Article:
• small amount of transparent residues
  • excellent spreading even at poorly solderable sorfaces (copper, brass, nickel,…)
  • highly active
  • electrically safe residues
  • low spitting
  • mild odour and small amount of fumes

On stock we have two novelties KRISTALL 511 Sn95,5Ag3,8Cu0,7 (593132) (diameter 1mm, 500g) and KRISTALL 511 Sn96,5Ag3,0Cu0,5 (810050) (diameter 1mm, 500g) solder wires. Technical details can be found in the Kristall_511 datasheet.

Kristall 511 solder wire won’t dirt your PCB – [Link]

Homemade x-ray inspector reveals PCB secrets


John McMaster has written an article detailing his homemade x-ray scanner:

In some previous posts I talked about getting an x-ray head working, reverse engineering an x-ray sensor, and working with LinuxCNC. In this post I put them all together so that I can take a bunch of x-ray snapshots across an entire PCB. This allows me to more quickly reverse engineer PCBs.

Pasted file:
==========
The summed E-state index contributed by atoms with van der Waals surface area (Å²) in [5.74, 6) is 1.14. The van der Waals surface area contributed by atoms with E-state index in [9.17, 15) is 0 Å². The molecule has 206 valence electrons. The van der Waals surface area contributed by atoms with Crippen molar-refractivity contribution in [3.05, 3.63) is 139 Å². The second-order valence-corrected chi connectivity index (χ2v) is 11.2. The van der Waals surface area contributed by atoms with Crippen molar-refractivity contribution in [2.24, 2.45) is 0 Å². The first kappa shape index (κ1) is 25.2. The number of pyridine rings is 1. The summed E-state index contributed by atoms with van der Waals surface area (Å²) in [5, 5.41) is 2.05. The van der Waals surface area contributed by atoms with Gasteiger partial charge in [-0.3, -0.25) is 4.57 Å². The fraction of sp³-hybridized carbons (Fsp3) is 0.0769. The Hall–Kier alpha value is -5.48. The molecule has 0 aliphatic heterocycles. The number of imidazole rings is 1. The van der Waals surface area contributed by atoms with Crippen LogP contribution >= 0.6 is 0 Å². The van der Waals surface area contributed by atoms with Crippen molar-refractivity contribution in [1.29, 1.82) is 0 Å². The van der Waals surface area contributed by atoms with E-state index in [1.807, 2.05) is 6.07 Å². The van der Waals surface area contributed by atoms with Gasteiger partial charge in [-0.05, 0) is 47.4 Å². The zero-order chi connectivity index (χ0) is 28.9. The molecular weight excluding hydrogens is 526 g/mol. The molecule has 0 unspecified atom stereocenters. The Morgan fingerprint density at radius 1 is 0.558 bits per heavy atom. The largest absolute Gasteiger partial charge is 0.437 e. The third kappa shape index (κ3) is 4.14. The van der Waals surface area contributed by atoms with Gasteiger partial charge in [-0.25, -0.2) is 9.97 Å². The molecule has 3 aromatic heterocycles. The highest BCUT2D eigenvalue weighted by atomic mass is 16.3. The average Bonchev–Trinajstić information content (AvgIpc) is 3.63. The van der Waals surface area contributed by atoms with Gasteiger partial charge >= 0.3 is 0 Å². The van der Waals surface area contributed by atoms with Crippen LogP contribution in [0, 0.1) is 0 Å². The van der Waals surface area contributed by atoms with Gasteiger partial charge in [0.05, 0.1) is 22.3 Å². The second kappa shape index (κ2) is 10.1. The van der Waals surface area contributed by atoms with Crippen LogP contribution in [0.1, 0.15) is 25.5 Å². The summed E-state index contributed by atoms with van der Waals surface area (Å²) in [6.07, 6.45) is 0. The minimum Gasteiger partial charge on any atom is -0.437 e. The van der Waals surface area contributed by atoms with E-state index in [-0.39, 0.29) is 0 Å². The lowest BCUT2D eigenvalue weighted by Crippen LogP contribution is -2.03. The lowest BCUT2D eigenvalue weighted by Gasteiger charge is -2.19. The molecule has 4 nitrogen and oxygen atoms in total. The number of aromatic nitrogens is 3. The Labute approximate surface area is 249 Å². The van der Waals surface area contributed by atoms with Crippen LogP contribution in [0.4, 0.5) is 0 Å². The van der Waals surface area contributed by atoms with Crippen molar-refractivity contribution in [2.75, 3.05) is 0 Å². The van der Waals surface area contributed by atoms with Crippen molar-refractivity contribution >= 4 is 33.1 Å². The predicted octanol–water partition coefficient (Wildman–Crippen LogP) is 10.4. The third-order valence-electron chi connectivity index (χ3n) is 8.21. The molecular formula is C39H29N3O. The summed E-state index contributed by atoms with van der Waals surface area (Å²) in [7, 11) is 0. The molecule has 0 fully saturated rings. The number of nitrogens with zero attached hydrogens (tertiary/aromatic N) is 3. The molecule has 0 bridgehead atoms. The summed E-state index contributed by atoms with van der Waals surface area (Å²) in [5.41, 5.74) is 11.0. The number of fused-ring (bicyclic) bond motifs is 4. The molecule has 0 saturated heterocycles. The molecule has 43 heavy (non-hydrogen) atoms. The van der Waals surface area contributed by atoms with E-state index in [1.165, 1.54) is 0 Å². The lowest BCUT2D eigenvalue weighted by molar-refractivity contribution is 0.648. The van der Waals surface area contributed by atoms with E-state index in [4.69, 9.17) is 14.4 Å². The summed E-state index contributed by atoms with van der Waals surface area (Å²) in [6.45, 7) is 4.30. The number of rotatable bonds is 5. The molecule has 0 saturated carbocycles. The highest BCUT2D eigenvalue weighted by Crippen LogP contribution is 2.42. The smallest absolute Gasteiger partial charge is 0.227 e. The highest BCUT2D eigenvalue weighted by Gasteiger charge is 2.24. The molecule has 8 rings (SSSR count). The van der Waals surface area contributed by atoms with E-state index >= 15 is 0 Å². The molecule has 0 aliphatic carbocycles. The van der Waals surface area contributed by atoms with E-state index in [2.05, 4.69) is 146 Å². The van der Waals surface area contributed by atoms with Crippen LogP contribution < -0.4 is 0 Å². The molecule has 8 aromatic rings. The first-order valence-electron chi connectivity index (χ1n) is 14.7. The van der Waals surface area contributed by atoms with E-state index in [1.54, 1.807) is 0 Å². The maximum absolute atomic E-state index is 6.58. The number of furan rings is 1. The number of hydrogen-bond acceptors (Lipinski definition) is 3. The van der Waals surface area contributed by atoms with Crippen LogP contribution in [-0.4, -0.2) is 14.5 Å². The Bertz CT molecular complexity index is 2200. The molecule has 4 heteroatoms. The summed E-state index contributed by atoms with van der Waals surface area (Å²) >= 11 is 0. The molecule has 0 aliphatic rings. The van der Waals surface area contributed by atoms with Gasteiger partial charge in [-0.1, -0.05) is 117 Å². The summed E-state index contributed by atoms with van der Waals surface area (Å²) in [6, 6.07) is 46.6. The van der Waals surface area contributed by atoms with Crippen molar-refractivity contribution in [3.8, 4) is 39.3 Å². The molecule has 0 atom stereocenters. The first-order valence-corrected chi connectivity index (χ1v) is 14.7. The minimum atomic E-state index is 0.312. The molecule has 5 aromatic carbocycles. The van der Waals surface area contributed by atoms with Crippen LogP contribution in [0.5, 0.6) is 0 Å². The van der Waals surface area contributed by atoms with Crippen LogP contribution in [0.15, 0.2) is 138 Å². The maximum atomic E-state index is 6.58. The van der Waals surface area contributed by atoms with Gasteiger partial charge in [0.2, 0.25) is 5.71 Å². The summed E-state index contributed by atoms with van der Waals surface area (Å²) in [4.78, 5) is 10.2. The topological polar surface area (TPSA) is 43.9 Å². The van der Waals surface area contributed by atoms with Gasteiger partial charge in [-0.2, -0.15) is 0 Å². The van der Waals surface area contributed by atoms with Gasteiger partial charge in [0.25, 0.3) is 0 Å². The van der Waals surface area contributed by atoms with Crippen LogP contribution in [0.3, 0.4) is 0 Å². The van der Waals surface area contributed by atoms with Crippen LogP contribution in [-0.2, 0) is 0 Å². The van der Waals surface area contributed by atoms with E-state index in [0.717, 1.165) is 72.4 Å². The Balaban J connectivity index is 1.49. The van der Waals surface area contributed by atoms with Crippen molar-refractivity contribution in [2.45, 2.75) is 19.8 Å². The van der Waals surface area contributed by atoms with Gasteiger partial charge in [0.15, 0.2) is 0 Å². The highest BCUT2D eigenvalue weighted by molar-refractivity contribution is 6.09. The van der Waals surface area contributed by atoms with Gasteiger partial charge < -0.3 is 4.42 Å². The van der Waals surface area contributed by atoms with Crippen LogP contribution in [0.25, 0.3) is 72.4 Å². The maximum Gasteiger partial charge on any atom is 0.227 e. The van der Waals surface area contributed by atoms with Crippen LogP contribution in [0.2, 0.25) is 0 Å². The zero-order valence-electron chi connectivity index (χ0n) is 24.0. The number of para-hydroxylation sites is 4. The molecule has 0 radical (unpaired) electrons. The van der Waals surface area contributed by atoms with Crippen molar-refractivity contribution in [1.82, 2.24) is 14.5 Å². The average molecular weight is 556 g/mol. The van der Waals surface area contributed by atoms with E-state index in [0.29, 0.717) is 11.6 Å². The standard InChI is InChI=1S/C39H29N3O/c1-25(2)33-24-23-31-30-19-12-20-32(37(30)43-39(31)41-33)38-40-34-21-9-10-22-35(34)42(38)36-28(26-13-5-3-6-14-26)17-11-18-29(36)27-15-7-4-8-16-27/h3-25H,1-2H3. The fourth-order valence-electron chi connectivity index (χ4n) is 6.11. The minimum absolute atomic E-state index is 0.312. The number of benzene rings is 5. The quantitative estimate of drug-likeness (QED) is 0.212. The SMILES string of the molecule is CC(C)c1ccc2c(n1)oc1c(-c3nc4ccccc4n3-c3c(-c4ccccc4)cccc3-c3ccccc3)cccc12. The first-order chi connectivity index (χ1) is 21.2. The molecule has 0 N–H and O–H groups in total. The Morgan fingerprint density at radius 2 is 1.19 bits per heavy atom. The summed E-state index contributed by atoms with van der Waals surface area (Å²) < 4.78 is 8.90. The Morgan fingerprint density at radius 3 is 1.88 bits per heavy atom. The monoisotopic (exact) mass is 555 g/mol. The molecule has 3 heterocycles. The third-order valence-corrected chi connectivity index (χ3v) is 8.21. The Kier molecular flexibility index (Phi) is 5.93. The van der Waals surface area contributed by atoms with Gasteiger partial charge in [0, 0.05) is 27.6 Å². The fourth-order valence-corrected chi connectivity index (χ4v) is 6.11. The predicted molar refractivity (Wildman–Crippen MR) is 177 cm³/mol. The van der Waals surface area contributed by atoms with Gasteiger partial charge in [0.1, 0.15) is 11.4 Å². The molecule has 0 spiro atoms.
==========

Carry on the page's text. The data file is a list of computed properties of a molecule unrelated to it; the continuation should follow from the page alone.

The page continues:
Homemade x-ray inspector reveals PCB secrets – [Link]

Making PCBs with CNC


Rui written an article on how to build your own PCBs using a CNC machine. Rui Cabral writes:

The PCB manufacturing method i used before buying my CNC machine was the lithography method and worked as follows:

First i printed the board design on an acetate sheet.

This sheet was placed over a pcb with a light sensitive coat and placed under UV light for several minutes.

The pcb was then immersed in a solution of caustic soda to remove the photo sensitive material that was “damaged” with the UV light.

The pcb was then immersed in a Ferric Chloride solution to remove the copper.

After the copper being removed i then washed the pcb to remove the chemicals and then i needed to cut the plate and finally drill the pads.

Making PCBs with CNC – [Link]